Authors: Janet Lane and Sarah Pittman
Workforce Forward: Indigenous Employment and Inclusion follows the successful Forward Summit Conference in Calgary in early 2019. That event provided three days of information and networking about the importance of, and ways to begin, economic reconciliation for Indigenous people. Read our report from this conference here.
Workforce Forward, held October 16, 2019, was organized by the Connect Group in association with Chartered Professionals in Human Resources (CPHR) Alberta. Attendance at the conference earned professional development credits for CPHR members.
This report is an attempt to bring the comments made by the panelists and presenters in each session into a cohesive whole. The report is not a transcription of exactly what was said, but rather a pulling together of what the authors heard and took away from the sessions. We have not attributed comments or quotes. The report is organized by individual session, and a list of key takeaways is offered as a conclusion.
Most of the 26 panelists and presenters at Workforce Forward were Indigenous people, who brought their lived experience and insights gained from their work in Indigenous communities and in other settings to the conference participants. The 250 participants, both Indigenous and non-Indigenous, came from across Canada, with a few from the U.S.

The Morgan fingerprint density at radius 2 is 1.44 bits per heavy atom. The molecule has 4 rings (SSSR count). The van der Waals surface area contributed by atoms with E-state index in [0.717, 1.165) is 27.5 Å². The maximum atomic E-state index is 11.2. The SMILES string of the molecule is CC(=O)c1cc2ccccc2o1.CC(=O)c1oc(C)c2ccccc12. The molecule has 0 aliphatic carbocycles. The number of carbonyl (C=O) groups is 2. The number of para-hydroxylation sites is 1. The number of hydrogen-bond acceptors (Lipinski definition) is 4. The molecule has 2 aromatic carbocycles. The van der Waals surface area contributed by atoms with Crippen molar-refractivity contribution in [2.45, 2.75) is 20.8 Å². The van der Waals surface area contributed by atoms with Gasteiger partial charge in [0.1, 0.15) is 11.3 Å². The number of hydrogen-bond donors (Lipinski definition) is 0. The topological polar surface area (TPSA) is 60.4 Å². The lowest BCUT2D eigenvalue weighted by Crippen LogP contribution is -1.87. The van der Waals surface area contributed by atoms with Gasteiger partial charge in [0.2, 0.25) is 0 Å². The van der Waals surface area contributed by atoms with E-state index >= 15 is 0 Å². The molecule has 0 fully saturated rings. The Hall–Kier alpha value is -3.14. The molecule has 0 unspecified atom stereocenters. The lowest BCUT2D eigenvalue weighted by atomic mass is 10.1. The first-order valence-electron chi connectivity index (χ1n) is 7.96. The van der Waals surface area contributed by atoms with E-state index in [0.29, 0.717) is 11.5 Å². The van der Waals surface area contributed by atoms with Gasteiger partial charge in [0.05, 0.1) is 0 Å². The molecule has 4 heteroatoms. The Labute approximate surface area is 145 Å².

A pre-conference session – the Kairos Blanket Exercise – was held on the afternoon of October 15.
Kairos Blanket Exercise: Reconciliation through Education and Understanding
The KAIROS Blanket Exercise program is a unique, participatory history lesson – developed in collaboration with Indigenous Elders, knowledge keepers and educators – that fosters truth, understanding, respect and reconciliation among Indigenous and non-Indigenous peoples. (kairosblanketexercise.org)
Even for people who have already learned some of the history of Canada’s First Nations, Métis and Inuit people, this exercise offers an opportunity to bring the lived experience of Indigenous peoples to life and to feel, for a moment and in a small way, the impact of this history.
As one participant put it, “I thought of my kids …. I can’t unlearn this.”
Read the full report in the PDF below.